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Unformatted text preview: n réfléchissante, which
has been translated as “reflective” or “reflecting” abstraction. Piaget also oc
casionally used the term constructive abstraction, which seems easier to
Having made the theoretical distinction between empirical and construc
tive abstraction, Piaget went on to say that, in the psychological reality of the
child, one cannot take place without the other. For example, we could not con
struct the relationship “different” if all the objects in the world were identical.
Similarly, the relationship “two” would be impossible to construct if children
thought that objects behave like drops of water (which can combine to become
Conversely, we could not construct physical knowledge, such as the knowl
edge of “red,” if we did not have the category “color” (as opposed to every other
property such as weight) and the category “red” (as opposed to every other color).
A logico-mathematical framework (built by constructive abstraction) is thus
necessary for empirical abstraction because children could not “read” facts from
external reality if each fact were an isolated bit of knowledge, with no relation
ship to the knowledge already built and organized. This is why we said earlier
that the source of physical knowledge is only partly in objects and that the source
of social knowledge is only partly in conventions made by people.
While constructive abstraction cannot take place independently of empiri
cal abstraction up to about 6 years of age, it becomes possible later. For example,
once the child has constructed number (by constructive abstraction), he or she
can operate on numbers and do 5 + 5 + 5 + 5 and 4x5 without empirical ab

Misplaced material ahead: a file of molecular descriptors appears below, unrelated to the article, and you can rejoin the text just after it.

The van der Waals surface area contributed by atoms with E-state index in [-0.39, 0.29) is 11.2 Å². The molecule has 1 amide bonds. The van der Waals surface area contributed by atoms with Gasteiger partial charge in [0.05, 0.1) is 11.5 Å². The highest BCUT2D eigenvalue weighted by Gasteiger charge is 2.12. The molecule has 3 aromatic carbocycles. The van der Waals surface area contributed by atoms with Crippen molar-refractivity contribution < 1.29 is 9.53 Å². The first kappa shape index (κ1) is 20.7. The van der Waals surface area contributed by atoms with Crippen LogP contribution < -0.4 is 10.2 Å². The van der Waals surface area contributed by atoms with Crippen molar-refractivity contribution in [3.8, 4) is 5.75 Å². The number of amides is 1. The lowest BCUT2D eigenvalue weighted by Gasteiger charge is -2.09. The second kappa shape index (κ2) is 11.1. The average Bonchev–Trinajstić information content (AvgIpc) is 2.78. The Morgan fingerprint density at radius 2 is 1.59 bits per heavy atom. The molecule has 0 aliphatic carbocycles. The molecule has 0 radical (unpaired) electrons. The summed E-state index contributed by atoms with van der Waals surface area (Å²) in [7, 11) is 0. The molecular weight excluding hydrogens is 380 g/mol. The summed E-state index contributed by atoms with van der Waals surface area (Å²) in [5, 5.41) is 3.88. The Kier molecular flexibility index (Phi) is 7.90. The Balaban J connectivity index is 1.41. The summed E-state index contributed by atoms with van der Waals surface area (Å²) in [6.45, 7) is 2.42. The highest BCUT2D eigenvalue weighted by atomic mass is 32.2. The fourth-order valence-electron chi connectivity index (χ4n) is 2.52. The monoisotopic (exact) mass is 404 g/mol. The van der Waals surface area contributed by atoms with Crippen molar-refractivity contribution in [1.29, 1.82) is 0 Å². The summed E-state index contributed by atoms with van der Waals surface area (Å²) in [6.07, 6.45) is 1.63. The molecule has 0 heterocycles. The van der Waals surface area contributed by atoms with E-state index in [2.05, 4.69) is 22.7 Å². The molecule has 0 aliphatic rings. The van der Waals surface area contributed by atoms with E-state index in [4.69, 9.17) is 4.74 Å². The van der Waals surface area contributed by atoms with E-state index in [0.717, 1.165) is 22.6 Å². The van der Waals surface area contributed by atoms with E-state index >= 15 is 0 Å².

straction from objects.
The distinction between the two kinds of abstraction may seem unimpor
tant while children are dealing with small numbers up to 10 or 20. When large
numbers such as 999 and 1,000 are involved, however, it becomes clear that
numbers cannot be learned by empirical abstraction from sets of objects. Num 10 Theoretical Foundation bers are learned by constructive abstraction as the child constructs relationships.
Because these relationships are created by the mind, it is possible for us to under
stand numbers such as 1,000,001 even if we have never seen or counted
1,000,001 objects. The Synthesis of Hierarchical Inclusion and Order
Piaget went on to explain that the development of number concepts re
sults from the synthesis of two kinds of relationships: hierarchical inclusion and
order. These are explained below.
Hierarchical Inclusion. If we ask 4-year-olds to count 8 objects arranged in a
row, they often count them correctly and announce that there are “eight.” If we
then ask them to “show me eight,” they often point to the eighth object, saying
“That one” (see Figure 1.3a). This behavior indicates that, for this child, the words
one, two, three, and so on, are names for individual elements in a series, like
“Monday, Tuesday, Wednesday,” and so forth. For this child, the word eight
stands for the last object in the series and not for the entire group.
To quantify a collection of objects numerically, the child has to put them
into a relationship of hierarchical inclusion. This relationship, shown in Figure
1.3b, means that the child mentally includes “one” in “two,” “two” in “three,”
“three” in “four,” and so on. When presented with 8 objects, the child can quan
tify the collection numerically only if he or she can put them mentally into this
hierarchical relationship. Figure 1.3. (a) The absence and (b) the presence of hierarchical
inclusion In a child's mind. How Do Children Acquire Number Concepts? 11 Four-year-olds’ reaction to the class-inclusion task helps us understand how
difficult it is for young children to make a hierarchical structure (Inhelder &
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